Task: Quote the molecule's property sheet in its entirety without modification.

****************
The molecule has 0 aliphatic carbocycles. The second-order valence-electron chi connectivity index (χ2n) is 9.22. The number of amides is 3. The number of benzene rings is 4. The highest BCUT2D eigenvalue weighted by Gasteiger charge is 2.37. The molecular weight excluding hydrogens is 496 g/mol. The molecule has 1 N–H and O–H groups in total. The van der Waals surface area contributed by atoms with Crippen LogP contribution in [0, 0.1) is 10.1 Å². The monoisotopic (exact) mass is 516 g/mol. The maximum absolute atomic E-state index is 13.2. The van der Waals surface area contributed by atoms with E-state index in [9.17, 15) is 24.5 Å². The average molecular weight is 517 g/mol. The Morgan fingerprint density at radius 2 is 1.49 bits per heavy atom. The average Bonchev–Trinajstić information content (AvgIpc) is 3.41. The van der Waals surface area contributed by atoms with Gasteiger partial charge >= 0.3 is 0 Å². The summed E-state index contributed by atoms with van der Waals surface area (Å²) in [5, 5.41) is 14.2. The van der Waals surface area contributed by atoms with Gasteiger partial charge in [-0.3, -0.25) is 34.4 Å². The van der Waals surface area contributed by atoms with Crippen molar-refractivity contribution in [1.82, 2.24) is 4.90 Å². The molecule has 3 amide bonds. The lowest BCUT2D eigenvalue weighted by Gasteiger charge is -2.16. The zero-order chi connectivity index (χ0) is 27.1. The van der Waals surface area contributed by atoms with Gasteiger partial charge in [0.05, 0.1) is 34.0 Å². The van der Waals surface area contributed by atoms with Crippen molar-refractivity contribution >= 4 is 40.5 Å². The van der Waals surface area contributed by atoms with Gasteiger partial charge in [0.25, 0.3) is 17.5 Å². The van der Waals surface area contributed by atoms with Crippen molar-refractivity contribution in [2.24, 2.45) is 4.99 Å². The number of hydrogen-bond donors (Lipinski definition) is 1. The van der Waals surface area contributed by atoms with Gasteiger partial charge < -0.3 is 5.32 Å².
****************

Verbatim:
The molecule has 0 aliphatic carbocycles. The second-order valence-electron chi connectivity index (χ2n) is 9.22. The number of amides is 3. The number of benzene rings is 4. The highest BCUT2D eigenvalue weighted by Gasteiger charge is 2.37. The molecular weight excluding hydrogens is 496 g/mol. The molecule has 1 N–H and O–H groups in total. The van der Waals surface area contributed by atoms with Crippen LogP contribution in [0, 0.1) is 10.1 Å². The monoisotopic (exact) mass is 516 g/mol. The maximum absolute atomic E-state index is 13.2. The van der Waals surface area contributed by atoms with E-state index in [9.17, 15) is 24.5 Å². The average molecular weight is 517 g/mol. The Morgan fingerprint density at radius 2 is 1.49 bits per heavy atom. The average Bonchev–Trinajstić information content (AvgIpc) is 3.41. The van der Waals surface area contributed by atoms with Gasteiger partial charge >= 0.3 is 0 Å². The summed E-state index contributed by atoms with van der Waals surface area (Å²) in [5, 5.41) is 14.2. The van der Waals surface area contributed by atoms with Gasteiger partial charge in [-0.3, -0.25) is 34.4 Å². The van der Waals surface area contributed by atoms with Crippen molar-refractivity contribution in [1.82, 2.24) is 4.90 Å². The molecule has 3 amide bonds. The lowest BCUT2D eigenvalue weighted by Gasteiger charge is -2.16. The zero-order chi connectivity index (χ0) is 27.1. The van der Waals surface area contributed by atoms with Gasteiger partial charge in [0.05, 0.1) is 34.0 Å². The van der Waals surface area contributed by atoms with Crippen molar-refractivity contribution >= 4 is 40.5 Å². The van der Waals surface area contributed by atoms with Gasteiger partial charge in [0.25, 0.3) is 17.5 Å². The van der Waals surface area contributed by atoms with Crippen molar-refractivity contribution in [2.24, 2.45) is 4.99 Å². The number of hydrogen-bond donors (Lipinski definition) is 1. The van der Waals surface area contributed by atoms with Gasteiger partial charge < -0.3 is 5.32 Å².